The nationalization of TDE fits into the global trend of growing concerns about the capitalist financial system. It is no coincidence that a Spanish company was targeted for takeover. While European countries are struggling to stay afloat under the onerous burdens of austerity, and emerging economies are vying to take advantage of the precariousness of the situation, the global economic equilibrium is in flux. The financial crisis has diminished confidence in capitalist formulations as a consequence of financial crisis, opening the door for Latin America’s brand of hybrid model, known as social capitalism. Argentina’s nationalization of YPF is a concrete example of this. Like Argentina, Bolivia is well aware of its abundance of natural resources, and maintains what could amount to an enormous competitive advantage in the face of the depressed economies of the West.

With every passing year, Latin American countries become more self-confident as their leaders strike new paths and shirk old ones by proposing a kind of hybrid model, halfway between free-market and state-owned enterprise. Latin American countries are showing a willingness to exert pressure on the economic and political order, while in the past they showed more caution and hesitancy. However, while regional responses to the current global economic crisis lean towards a rejection of orthodox economic models, is protectionism expected to rise again?

The nationalization of TDE should be considered from two different perspectives: first, the domestic micro-level impact of the policies enacted by the Morales’ administration. Morales is a charismatic leader, but he has consistently resorted to populist moves to maintain his popularity. While this element was likely part of Morales’ calculation, the nationalization of TDE could also be read as a strategic move against calls for increased deregulation and austerity coming from Western financial institutions.

From the second perspective, boom-and-bust cycles plague commodity and labor markets. Developed economies try to leverage comparative advantages through economic integration and by exploiting human and natural resources of poorer countries. But developing countries, such as Brazil and Argentina, are becoming increasingly aware of their potential for growth and their evolving status as major competitors in international markets. It is unclear if TDE’s nationalization means Bolivia has chosen to follow a new road to economic recovery through an economic development based on natural resources, or whether they are merely snubbing Western investors. However, Morales’ policy provides important insights into current developments within Latin America’s economic and political institutions.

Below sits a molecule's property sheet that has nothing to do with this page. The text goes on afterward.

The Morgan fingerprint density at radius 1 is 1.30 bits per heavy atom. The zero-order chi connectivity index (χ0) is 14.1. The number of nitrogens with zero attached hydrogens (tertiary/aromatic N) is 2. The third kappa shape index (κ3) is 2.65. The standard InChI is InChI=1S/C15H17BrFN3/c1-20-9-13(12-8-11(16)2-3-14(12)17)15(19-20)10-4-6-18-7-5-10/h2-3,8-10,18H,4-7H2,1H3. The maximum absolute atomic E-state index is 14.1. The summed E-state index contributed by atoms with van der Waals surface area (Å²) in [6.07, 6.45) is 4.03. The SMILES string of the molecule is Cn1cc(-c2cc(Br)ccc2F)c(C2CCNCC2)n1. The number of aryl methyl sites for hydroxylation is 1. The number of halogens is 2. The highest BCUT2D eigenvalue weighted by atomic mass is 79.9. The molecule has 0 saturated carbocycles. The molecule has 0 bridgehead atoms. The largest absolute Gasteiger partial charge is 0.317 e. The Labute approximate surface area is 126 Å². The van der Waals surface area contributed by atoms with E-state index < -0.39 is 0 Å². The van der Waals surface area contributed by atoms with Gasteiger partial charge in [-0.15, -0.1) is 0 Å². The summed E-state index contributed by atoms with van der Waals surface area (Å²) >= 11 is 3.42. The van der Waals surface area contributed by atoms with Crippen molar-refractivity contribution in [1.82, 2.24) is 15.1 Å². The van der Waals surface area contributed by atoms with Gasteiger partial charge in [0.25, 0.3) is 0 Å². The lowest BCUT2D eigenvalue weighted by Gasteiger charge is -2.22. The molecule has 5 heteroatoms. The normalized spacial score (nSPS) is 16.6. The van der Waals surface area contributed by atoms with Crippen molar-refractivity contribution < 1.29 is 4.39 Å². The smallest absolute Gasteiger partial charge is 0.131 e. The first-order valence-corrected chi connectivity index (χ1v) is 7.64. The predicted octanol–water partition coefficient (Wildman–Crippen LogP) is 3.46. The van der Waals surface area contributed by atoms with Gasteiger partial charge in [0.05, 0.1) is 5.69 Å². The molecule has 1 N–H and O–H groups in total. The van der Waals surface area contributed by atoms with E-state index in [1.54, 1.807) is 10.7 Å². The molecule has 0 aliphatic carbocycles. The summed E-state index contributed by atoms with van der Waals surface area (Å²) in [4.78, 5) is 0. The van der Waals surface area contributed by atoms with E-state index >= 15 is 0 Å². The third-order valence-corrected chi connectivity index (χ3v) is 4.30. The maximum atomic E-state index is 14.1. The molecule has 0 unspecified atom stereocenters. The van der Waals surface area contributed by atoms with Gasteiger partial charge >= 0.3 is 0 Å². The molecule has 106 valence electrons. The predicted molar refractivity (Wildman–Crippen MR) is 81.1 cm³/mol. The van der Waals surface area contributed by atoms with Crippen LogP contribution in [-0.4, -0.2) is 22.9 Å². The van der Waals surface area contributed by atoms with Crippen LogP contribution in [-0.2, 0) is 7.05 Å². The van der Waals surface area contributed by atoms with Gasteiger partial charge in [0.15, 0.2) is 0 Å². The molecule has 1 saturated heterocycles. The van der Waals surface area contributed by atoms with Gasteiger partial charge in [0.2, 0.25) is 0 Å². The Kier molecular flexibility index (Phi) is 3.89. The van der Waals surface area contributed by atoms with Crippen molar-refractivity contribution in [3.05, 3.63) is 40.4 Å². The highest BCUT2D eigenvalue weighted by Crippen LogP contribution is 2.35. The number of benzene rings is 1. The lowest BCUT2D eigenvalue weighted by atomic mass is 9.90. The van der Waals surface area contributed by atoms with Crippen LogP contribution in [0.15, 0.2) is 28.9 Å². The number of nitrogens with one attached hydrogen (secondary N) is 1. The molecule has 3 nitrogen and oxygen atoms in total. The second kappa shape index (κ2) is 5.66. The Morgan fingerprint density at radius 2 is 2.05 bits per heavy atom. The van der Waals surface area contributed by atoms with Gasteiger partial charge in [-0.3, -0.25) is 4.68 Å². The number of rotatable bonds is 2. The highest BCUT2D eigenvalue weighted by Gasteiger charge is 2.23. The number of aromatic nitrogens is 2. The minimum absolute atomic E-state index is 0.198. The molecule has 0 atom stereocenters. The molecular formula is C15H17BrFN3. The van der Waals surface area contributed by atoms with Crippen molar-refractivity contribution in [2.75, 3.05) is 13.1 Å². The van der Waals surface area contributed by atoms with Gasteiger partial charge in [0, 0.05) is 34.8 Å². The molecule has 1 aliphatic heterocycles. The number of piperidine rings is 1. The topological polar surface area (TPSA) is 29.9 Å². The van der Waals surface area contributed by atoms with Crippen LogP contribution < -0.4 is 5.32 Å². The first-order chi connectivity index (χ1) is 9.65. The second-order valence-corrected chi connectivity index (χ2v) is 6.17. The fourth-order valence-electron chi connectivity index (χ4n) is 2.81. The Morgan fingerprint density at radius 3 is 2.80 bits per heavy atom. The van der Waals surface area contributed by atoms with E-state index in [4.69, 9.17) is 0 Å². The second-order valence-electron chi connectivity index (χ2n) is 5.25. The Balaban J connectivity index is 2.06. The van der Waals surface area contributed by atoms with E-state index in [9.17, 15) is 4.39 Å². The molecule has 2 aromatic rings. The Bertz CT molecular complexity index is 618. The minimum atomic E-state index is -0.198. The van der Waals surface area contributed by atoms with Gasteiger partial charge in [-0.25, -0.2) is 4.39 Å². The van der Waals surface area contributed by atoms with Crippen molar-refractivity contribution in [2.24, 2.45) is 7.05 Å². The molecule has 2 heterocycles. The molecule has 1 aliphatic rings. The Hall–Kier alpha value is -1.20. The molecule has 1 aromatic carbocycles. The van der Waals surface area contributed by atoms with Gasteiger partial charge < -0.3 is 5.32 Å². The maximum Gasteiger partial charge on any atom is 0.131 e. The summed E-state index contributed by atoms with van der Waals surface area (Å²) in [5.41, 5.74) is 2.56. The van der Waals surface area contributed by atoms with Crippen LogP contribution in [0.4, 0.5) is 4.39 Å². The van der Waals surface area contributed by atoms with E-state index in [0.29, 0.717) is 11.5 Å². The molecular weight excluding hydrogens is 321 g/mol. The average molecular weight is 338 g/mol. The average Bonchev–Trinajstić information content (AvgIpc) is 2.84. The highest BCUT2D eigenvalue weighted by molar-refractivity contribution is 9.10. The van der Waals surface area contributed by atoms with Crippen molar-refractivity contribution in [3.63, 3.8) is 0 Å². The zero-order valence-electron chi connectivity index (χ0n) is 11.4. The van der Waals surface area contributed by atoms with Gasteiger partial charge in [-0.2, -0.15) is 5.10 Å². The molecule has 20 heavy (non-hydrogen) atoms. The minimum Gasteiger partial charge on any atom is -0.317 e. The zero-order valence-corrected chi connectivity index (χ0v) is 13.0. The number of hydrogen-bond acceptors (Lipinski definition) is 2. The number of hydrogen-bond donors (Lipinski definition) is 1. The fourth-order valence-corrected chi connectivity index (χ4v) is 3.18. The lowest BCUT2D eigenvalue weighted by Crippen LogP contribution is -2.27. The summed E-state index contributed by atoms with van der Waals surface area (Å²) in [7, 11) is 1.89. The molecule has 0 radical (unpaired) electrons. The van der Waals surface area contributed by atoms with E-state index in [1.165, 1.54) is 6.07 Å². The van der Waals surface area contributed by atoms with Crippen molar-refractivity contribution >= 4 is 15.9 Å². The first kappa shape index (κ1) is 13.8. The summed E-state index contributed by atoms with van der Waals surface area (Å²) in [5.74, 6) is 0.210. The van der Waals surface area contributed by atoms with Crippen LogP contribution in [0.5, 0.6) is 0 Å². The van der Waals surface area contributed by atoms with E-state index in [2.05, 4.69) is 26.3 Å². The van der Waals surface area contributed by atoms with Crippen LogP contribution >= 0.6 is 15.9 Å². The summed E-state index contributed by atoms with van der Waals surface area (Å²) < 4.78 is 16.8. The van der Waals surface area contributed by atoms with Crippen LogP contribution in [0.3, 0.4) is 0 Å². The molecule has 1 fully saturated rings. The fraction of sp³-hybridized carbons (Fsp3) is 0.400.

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COHA – Urban Violence in Venezuela

This analysis was prepared by Sarah Slater, Research Associate at the Council on Hemispheric Affairs.

July 6, 2012

Over the past thirteen years the number of crimes in Venezuela has grown at an astounding rate, making the Bolivarian Republic one of the most violent and dangerous places in the world. The U.S. State Department and Venezuela’s interior minister estimate that murders occur at a rate of approximately 65 per 100,000 people, while some independent calculations suggest that the figure actually approaches 70.(1,2) Venezuela now claims the unfortunate distinction of having the third highest murder rate in the Americas, following Honduras and El Salvador.(3) Just within the past year, according to Interior Minister Tareck el Aissami, the number of homicides increased from 14,500 to almost 19,000.(4) Firearms constitute the weapon of choice in about 90 percent of the murders, a figure suggestive of both the illegal proliferation of firearms and the culture of violence that has developed.(5) The Economist reports that Venezuela’s kidnapping rates surpass both México and Colombia with over 3,000 incidents each year.(6) This statistic, though, likely does not reflect the reality of the situation as many homicides and kidnappings are never reported. Venezuelan authorities struggle to control the violence, largely centered in the nation’s capital and on the Colombian border, while many government officials have engaged in criminal activities.


Effects of the Violence

As a result of the alarmingly high number of homicides, Venezuela has fallen into what the United Nations calls the “violence trap” evidenced by public loss of trust in state police forces, proliferation of private security, and an overwhelmed and inefficient judicial system. An extraordinary murder rate of 108 per 100,000 has rendered Caracas, the nation’s capital, an extremely violent and dangerous city.(7,8) As a result of widespread perception of citizen insecurity, the private security industry has exploded as Venezuelans increasingly take personal safety into their own hands. Correspondingly, gun sales have grown exponentially over the past several years. The constant threat of violence is taking a devastating toll on civil society. Venezuelans have lost public space in which they can debate, express concerns, or even gather recreationally.(9)